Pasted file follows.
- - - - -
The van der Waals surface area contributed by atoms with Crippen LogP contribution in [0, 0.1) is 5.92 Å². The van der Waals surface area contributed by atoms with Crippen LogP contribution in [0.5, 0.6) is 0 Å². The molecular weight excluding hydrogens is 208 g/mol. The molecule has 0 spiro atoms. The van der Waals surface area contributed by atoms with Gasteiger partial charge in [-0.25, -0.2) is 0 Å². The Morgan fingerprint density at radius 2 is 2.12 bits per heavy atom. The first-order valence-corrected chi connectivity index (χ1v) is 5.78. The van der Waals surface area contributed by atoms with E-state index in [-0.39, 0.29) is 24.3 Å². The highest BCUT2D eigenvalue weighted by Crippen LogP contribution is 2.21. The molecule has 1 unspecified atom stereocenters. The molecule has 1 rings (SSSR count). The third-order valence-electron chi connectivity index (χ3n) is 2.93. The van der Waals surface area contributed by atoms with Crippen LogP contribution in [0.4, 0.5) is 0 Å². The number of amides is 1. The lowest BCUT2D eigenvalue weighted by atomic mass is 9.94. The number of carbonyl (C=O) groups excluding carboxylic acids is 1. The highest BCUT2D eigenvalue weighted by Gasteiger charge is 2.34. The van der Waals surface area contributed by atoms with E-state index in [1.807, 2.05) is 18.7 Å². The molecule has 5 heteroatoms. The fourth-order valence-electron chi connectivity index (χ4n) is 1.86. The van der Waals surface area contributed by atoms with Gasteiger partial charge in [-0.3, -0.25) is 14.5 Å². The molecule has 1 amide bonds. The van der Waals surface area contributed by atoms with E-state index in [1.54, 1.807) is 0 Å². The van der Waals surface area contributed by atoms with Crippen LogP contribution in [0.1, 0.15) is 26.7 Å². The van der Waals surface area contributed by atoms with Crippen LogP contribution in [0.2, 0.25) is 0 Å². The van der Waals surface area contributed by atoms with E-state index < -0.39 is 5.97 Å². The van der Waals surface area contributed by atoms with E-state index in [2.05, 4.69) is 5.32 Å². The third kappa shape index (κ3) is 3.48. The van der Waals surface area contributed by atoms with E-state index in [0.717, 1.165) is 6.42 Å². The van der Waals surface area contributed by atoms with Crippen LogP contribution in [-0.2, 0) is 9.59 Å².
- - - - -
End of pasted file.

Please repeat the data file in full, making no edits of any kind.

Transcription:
The van der Waals surface area contributed by atoms with Crippen LogP contribution in [0, 0.1) is 5.92 Å². The van der Waals surface area contributed by atoms with Crippen LogP contribution in [0.5, 0.6) is 0 Å². The molecular weight excluding hydrogens is 208 g/mol. The molecule has 0 spiro atoms. The van der Waals surface area contributed by atoms with Gasteiger partial charge in [-0.25, -0.2) is 0 Å². The Morgan fingerprint density at radius 2 is 2.12 bits per heavy atom. The first-order valence-corrected chi connectivity index (χ1v) is 5.78. The van der Waals surface area contributed by atoms with E-state index in [-0.39, 0.29) is 24.3 Å². The highest BCUT2D eigenvalue weighted by Crippen LogP contribution is 2.21. The molecule has 1 unspecified atom stereocenters. The molecule has 1 rings (SSSR count). The third-order valence-electron chi connectivity index (χ3n) is 2.93. The van der Waals surface area contributed by atoms with Crippen LogP contribution in [0.4, 0.5) is 0 Å². The number of amides is 1. The lowest BCUT2D eigenvalue weighted by atomic mass is 9.94. The number of carbonyl (C=O) groups excluding carboxylic acids is 1. The highest BCUT2D eigenvalue weighted by Gasteiger charge is 2.34. The van der Waals surface area contributed by atoms with E-state index in [1.807, 2.05) is 18.7 Å². The molecule has 5 heteroatoms. The fourth-order valence-electron chi connectivity index (χ4n) is 1.86. The van der Waals surface area contributed by atoms with Gasteiger partial charge in [-0.3, -0.25) is 14.5 Å². The molecule has 1 amide bonds. The van der Waals surface area contributed by atoms with E-state index in [1.54, 1.807) is 0 Å². The van der Waals surface area contributed by atoms with Crippen LogP contribution in [0.1, 0.15) is 26.7 Å². The van der Waals surface area contributed by atoms with Crippen LogP contribution in [0.2, 0.25) is 0 Å². The van der Waals surface area contributed by atoms with E-state index < -0.39 is 5.97 Å². The van der Waals surface area contributed by atoms with E-state index in [2.05, 4.69) is 5.32 Å². The third kappa shape index (κ3) is 3.48. The van der Waals surface area contributed by atoms with E-state index in [0.717, 1.165) is 6.42 Å². The van der Waals surface area contributed by atoms with Crippen LogP contribution in [-0.2, 0) is 9.59 Å².